Massaro's discussion of specific Supreme Court decisions addressing these various matters is the most useful part of her book. She presents these decisions clearly and accessibly for lay readers, and in doing so, she demonstrates the feasibility of her claim that classroom discussions of constitutional law can serve the educational purposes that she has proposed. At the same time, however, Massaro's specific case discussions underscore the difficulty in achieving her proclaimed goal of merely "teaching the conflicts" without pushing students toward some pedagogically preferred resolution of these conflicts. Massaro works hard to be scrupulously fair-minded in her presentations, and attentive to the complexity of the competing social goals in controversies such as public support for religious preferences in educational institutions or school censorship of student speech or claims for racial- or gender-based affirmative action policies in educational institutions. But Massaro has a clear ideological commitment in these matters­ a complex, even paradoxical conviction that constitutional doctrine should give essentially equal respect to the "competing parts of the American personality: a liberal instinct to permit dissent and escape from common standards [and] an assimilationist instinct to enforce common standards" (p. 101).

This position mirrors Massaro's pedagogic commitment to teaching rather than resolving these conflicts. In substantive constitutional law, this position leads Massaro to prefer some Supreme Court decisions to others; thus, in discussing recent cases that uphold school censorship of student speech and newspapers, Massaro sharply observes that the "current Court, led by the statism of Justice Scalia, seems profoundly unconcerned about protecting the liberal instinct from overweening assimilationist forces" (p. 101). However persuasive this criticism might be, it would not sit comfortably within the non-directive pedagogy that Massaro appears to espouse in her core curriculum design.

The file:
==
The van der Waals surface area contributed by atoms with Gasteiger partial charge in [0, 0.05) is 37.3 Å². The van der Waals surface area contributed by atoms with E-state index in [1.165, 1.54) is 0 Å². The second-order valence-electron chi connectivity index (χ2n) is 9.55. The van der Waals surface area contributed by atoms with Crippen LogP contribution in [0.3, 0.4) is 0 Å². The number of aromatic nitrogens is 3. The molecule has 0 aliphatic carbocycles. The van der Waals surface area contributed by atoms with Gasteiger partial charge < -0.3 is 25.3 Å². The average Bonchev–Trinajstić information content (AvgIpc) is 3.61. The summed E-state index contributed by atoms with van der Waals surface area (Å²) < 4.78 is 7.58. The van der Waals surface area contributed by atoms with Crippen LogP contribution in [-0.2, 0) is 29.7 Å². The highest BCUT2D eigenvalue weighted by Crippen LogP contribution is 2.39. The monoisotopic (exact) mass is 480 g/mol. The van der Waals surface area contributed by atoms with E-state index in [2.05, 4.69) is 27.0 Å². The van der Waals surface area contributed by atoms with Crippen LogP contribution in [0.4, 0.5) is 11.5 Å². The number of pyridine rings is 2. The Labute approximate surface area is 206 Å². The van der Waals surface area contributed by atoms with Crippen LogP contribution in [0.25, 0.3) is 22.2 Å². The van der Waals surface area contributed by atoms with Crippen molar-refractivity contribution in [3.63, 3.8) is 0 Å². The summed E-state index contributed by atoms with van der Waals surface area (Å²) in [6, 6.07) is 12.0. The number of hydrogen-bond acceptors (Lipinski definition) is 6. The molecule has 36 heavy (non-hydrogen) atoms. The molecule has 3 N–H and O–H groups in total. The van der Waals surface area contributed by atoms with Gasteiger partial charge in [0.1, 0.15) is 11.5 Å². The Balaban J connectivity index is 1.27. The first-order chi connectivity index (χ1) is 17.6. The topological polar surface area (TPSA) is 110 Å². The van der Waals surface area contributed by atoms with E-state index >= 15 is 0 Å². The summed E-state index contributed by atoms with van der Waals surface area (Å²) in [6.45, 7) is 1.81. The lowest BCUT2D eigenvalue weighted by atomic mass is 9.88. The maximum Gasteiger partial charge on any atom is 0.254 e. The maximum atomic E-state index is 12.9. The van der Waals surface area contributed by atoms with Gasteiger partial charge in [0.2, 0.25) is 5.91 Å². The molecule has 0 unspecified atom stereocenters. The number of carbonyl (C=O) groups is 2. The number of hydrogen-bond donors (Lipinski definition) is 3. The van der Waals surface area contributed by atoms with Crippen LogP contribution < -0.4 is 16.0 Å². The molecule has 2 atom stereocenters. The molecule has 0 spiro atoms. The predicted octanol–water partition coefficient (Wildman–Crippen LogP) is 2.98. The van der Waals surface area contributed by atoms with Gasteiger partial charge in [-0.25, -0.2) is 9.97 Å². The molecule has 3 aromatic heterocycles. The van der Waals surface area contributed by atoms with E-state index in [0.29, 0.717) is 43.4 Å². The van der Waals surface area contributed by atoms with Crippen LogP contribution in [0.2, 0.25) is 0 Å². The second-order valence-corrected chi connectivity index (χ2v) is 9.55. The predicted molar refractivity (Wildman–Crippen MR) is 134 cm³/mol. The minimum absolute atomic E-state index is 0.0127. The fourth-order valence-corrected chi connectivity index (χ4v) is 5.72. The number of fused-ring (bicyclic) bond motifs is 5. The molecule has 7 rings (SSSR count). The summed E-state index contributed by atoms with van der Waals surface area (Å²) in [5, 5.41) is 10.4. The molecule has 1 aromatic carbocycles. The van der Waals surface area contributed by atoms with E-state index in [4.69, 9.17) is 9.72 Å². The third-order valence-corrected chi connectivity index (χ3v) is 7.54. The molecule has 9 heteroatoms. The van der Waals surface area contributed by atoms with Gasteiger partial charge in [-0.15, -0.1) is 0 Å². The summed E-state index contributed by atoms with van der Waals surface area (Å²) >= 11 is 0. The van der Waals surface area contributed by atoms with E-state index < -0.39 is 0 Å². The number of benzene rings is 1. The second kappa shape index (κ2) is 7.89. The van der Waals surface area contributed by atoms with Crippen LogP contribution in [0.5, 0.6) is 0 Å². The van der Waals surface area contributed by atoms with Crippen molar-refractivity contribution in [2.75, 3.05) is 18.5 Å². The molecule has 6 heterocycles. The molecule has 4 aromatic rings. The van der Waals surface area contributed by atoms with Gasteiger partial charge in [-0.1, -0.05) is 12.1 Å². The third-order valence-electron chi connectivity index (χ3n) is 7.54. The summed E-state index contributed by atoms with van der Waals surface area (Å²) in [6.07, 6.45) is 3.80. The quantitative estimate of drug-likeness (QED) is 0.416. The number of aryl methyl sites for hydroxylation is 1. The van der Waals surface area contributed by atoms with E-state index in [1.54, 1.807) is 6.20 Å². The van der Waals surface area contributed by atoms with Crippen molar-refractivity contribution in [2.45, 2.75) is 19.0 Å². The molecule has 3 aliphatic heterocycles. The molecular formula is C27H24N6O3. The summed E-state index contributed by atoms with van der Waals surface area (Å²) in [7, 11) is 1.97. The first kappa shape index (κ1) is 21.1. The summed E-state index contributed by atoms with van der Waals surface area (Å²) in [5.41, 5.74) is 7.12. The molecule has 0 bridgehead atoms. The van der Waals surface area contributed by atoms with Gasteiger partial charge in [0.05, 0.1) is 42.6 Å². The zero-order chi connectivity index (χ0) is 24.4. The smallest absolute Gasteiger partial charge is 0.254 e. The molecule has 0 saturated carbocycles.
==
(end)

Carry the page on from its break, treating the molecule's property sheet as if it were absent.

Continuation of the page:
But Massaro is not guilty of inconsistency here. There is a deeper consistency in her own thinking that she does not adequately acknowledge. The deeper consistency is that, from her perspective, the Supreme Court is obliged to teach the same lesson to the nation at large that she proposes for its school curriculum­ the lesson that equal respect is required for the demands both of diversity and of unity in our culture. Maintaining balance between these contradictory impulses is itself a substantive position which is both difficult to accomplish and inevitably controversial in its specific, practical applications. Accordingly, Massaro's proposed curriculum is not, as the first part of her book might appear to suggest, a non-judgmental middle ground between the contemporary avatars of cultural unity and diversity. There is no escape from making value judgments on these matters, whether in deciding court cases or designing curricula.

By the end of her book, Massaro admits as much, and she explicitly justifies her proposal to "teach the conflicts" as a way of giving heightened visibility to multicultural perspectives which­ as she views the present moment­ are threatened with suppression by the most vocal contemporary proponents for a national core curriculum. I myself am persuaded of the virtue of Massaro's proposed curriculum. But it does not strengthen her case to deny that, in our current mood of "culture clash," many triumphalist advocates will disagree.